As I was growing up my two male role models, my Father and Grandfather were obsessive about their shoes. My Father would polish his shoes every morning for about ten minutes, his shoes were always placed carefully on a rack in his closet and not just thrown into the corner. My Grandfather was much the same. Open his closet and you could smell the leather and shoe polish. Neither men would throw out a pair of shoes until they were completely warn out. Very often the shoes would be taken to a cobbler and come back refurbished and repaired.

I have carried this knowledge with me into adulthood and here are a few things I would like to share with you about the all important shoe.

1) A man needs only a few pairs of shoes.
I choose to have three pairs of black shoes.One pair is for everyday wear, another for dressing up and going out and the third pair is patent leather to be worn with a tux. I have one pair of brown shoes for casual wear with lightly colored trousers and Aloha shirts.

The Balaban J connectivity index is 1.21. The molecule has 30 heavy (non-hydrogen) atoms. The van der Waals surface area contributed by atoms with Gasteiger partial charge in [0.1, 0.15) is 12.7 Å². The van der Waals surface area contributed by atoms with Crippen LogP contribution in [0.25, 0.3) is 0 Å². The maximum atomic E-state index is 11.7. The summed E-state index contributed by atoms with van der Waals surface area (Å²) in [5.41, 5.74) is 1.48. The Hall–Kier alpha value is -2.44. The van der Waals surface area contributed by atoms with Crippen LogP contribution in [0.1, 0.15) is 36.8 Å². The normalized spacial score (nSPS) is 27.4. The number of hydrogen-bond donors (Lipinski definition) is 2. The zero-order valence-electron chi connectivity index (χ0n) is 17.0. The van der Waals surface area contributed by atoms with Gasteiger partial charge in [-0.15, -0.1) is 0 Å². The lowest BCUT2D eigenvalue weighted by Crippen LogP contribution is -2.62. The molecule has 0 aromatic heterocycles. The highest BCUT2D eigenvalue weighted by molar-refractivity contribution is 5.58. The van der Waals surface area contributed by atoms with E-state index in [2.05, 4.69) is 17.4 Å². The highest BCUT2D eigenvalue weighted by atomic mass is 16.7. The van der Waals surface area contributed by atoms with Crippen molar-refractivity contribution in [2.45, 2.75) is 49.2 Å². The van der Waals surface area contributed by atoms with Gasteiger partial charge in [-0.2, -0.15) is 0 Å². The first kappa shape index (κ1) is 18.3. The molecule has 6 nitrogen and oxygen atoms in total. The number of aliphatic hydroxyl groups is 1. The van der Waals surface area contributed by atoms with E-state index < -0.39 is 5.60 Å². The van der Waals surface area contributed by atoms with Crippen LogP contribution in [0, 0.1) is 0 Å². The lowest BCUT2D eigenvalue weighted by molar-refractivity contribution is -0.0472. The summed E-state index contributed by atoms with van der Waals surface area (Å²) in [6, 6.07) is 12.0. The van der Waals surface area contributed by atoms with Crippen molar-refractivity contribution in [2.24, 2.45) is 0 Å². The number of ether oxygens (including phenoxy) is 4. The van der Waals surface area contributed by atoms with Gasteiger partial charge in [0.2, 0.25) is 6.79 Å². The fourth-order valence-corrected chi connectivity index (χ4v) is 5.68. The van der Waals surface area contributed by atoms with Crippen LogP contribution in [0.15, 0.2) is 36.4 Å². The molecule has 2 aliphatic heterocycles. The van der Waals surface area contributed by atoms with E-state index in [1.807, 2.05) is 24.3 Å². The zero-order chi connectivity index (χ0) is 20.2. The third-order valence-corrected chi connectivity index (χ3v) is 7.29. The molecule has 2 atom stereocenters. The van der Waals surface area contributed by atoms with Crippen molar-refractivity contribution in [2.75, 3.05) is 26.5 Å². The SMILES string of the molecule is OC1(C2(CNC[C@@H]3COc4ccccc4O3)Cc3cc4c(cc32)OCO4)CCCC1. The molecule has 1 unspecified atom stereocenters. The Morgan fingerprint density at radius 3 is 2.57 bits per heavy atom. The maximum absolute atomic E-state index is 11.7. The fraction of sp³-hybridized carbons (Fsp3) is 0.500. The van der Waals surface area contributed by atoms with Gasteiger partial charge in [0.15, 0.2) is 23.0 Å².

2) Regularly Polish Your Shoes.
You’ll make them look great and you will help preserve your expensive shoes.
I love the ritual: the careful laying out of newspaper, and the round tin of Kiwi polish with the built-in wing-nut-shaped turn-key opener—a damned near perfect piece of industrial design. After enough applications, the old T-shirt that I use becomes a work of art in its own right, a poor man’s Matisse. And my dad’s horsehair brush (with the Good Housekeeping Seal branded into its hardwood handle) is the very same one he taught me with. First, I brush the shoe well, cleaning it of any dust or dirt. With the rag wrapped tightly around my first two fingers, I apply the polish in small, tight swirls. By the time I’m through applying wax to the second shoe, the first will be dry and ready to brush, and that’s all I do.

3) What you’ll need to care for your shoes
A. One tin of black wax polish and one tin of neutral. The black for your black leather dress shoes (obviously). And the neutral for your brown—because you essentially want to moisturize the leather, not color it.
B. An old T-shirt or towel will do the trick for applying wax. But if you buff your shoes post-brushing, invest in a nice soft chamois.
C. Don’t skimp on the brush—you want a wood handle and horsehair bristles. And for when you’re running out the door and just don’t have time for a full polish, keep an instant-wax sponge in your kit for a quick touch-up.

4) Kill a Tree, Save Your Shoes

Yes, if you want your shoes to last, you need shoe trees. Ones made from cedar. They’ll preserve the shape of your shoes, prevent them from developing deep creases, absorb moisture, and even make them smell better. They’re a no-brainer.